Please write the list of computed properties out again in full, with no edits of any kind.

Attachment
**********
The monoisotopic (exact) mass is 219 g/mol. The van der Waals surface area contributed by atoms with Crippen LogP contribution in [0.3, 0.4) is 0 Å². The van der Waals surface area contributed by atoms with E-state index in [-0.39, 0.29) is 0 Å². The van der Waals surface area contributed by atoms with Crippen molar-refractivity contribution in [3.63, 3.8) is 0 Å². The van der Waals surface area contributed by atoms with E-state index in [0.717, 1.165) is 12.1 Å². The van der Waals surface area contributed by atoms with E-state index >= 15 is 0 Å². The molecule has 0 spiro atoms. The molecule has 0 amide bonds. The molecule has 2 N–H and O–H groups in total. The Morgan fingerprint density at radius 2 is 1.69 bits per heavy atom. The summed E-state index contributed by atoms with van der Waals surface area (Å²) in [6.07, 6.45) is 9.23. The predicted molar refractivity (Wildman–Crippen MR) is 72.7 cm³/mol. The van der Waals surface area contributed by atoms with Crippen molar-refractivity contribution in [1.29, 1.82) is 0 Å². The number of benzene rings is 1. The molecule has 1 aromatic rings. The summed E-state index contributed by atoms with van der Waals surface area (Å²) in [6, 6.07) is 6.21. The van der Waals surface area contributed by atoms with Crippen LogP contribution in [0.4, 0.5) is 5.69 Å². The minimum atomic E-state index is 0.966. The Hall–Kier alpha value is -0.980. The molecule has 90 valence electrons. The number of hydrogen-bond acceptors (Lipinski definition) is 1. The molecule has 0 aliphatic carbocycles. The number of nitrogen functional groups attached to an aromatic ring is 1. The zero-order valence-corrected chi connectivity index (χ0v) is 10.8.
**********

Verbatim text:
The monoisotopic (exact) mass is 219 g/mol. The van der Waals surface area contributed by atoms with Crippen LogP contribution in [0.3, 0.4) is 0 Å². The van der Waals surface area contributed by atoms with E-state index in [-0.39, 0.29) is 0 Å². The van der Waals surface area contributed by atoms with Crippen molar-refractivity contribution in [3.63, 3.8) is 0 Å². The van der Waals surface area contributed by atoms with E-state index in [0.717, 1.165) is 12.1 Å². The van der Waals surface area contributed by atoms with E-state index >= 15 is 0 Å². The molecule has 0 spiro atoms. The molecule has 0 amide bonds. The molecule has 2 N–H and O–H groups in total. The Morgan fingerprint density at radius 2 is 1.69 bits per heavy atom. The summed E-state index contributed by atoms with van der Waals surface area (Å²) in [6.07, 6.45) is 9.23. The predicted molar refractivity (Wildman–Crippen MR) is 72.7 cm³/mol. The van der Waals surface area contributed by atoms with Crippen molar-refractivity contribution in [1.29, 1.82) is 0 Å². The number of benzene rings is 1. The molecule has 1 aromatic rings. The summed E-state index contributed by atoms with van der Waals surface area (Å²) in [6, 6.07) is 6.21. The van der Waals surface area contributed by atoms with Crippen LogP contribution in [0.4, 0.5) is 5.69 Å². The minimum atomic E-state index is 0.966. The Hall–Kier alpha value is -0.980. The molecule has 90 valence electrons. The number of hydrogen-bond acceptors (Lipinski definition) is 1. The molecule has 0 aliphatic carbocycles. The number of nitrogen functional groups attached to an aromatic ring is 1. The zero-order valence-corrected chi connectivity index (χ0v) is 10.8.